By: Melissa Frohman and Lucas Zaima
Although a lot of the syntax was recognizable while looking at the examples, there were still many variables and methods that were not familiar to us. There were so many different dimensions to think about, rather than just the 1 dimensional programs we were familiar with when using Python or C++, for example. We only needed to consider how to get a program running that would quit after the number 5 is presented. So, trying to get the program to do what we wanted was harder than expected. Our final outcome is not what he had originally planned on.
Our initial project involved a dog on a leash that would move in response to mouse movements. The leash was a spring function of multiple connected springs inspired by the Processing.org example “Chain” from Examples: TopicsàChain. We started with this example as the basis of our project. We changed the “Chain” example by adding more spring chain links that responded to the “x” and “y” position of the parent spring it was attached to. The topmost spring responded to mouse movement. We added two more springs to the original code and changed the float easing of the springs so that the leash was longer and so each spring in the chain moved more naturally. We then tried to add the image file of the dog to the end of the last spring in the chain, but this proved to be problematic as we were not aware of the parameters that functioned with the image. We then attempted to attach a circle at the end of the chain, but we developed issues with the attachment to the chain, similar to the image of the dog.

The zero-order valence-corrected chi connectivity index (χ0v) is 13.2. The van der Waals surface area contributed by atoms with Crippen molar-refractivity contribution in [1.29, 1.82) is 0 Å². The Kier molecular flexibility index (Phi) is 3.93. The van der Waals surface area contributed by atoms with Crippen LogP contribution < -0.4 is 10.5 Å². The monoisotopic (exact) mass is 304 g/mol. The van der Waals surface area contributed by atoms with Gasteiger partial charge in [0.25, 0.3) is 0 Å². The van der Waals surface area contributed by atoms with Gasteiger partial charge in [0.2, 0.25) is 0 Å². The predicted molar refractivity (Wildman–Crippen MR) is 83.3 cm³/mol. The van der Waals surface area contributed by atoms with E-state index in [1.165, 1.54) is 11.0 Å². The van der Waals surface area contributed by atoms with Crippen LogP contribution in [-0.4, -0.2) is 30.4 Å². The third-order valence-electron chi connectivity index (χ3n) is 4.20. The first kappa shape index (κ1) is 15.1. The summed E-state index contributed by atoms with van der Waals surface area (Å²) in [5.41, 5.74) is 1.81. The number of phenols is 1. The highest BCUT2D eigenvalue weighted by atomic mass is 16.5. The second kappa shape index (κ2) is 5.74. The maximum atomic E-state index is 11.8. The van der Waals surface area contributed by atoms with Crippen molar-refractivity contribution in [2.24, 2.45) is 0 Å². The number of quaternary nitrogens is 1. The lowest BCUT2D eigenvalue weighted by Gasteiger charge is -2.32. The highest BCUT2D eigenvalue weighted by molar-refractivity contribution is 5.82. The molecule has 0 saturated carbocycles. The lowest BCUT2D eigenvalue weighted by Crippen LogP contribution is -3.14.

So, as we faced several problems in creating the program we had envisioned, we started just messed around with different numbers for different variables to test out what each variable was responsible for. As a result, we ended with what we like to consider a separating balloon. The program starts with the pink balloon in the upper left hand corner and then as you move the mouse either right/left or up and down, each piece of the balloon moves along their respective axes. We did this by creating two semicircles that followed the mouse movement along the “x” and “y” axes.